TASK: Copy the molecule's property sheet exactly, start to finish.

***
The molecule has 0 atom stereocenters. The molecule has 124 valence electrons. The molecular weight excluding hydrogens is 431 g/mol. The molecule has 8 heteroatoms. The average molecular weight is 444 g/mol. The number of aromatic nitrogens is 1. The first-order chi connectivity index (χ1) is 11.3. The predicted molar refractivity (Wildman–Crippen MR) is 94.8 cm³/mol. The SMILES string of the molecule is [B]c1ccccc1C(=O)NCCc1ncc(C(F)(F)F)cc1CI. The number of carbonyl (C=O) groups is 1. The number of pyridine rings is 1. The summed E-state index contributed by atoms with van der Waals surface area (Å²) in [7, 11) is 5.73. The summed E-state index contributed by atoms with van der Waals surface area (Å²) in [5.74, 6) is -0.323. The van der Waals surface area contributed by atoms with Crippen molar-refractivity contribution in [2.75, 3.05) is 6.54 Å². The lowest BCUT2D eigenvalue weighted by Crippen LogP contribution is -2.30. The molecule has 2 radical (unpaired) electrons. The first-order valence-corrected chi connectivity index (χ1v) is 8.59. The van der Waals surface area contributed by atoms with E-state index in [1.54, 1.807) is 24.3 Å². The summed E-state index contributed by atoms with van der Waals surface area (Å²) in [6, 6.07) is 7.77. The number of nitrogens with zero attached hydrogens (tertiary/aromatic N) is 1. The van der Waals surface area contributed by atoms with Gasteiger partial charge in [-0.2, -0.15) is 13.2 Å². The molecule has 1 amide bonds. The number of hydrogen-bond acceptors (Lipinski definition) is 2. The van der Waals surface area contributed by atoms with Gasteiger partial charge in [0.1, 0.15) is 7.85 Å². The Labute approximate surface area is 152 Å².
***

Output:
The molecule has 0 atom stereocenters. The molecule has 124 valence electrons. The molecular weight excluding hydrogens is 431 g/mol. The molecule has 8 heteroatoms. The average molecular weight is 444 g/mol. The number of aromatic nitrogens is 1. The first-order chi connectivity index (χ1) is 11.3. The predicted molar refractivity (Wildman–Crippen MR) is 94.8 cm³/mol. The SMILES string of the molecule is [B]c1ccccc1C(=O)NCCc1ncc(C(F)(F)F)cc1CI. The number of carbonyl (C=O) groups is 1. The number of pyridine rings is 1. The summed E-state index contributed by atoms with van der Waals surface area (Å²) in [7, 11) is 5.73. The summed E-state index contributed by atoms with van der Waals surface area (Å²) in [5.74, 6) is -0.323. The van der Waals surface area contributed by atoms with Crippen molar-refractivity contribution in [2.75, 3.05) is 6.54 Å². The lowest BCUT2D eigenvalue weighted by Crippen LogP contribution is -2.30. The molecule has 2 radical (unpaired) electrons. The first-order valence-corrected chi connectivity index (χ1v) is 8.59. The van der Waals surface area contributed by atoms with E-state index in [1.54, 1.807) is 24.3 Å². The summed E-state index contributed by atoms with van der Waals surface area (Å²) in [6, 6.07) is 7.77. The number of nitrogens with zero attached hydrogens (tertiary/aromatic N) is 1. The van der Waals surface area contributed by atoms with Gasteiger partial charge in [-0.2, -0.15) is 13.2 Å². The molecule has 1 amide bonds. The number of hydrogen-bond acceptors (Lipinski definition) is 2. The van der Waals surface area contributed by atoms with Gasteiger partial charge in [0.1, 0.15) is 7.85 Å². The Labute approximate surface area is 152 Å².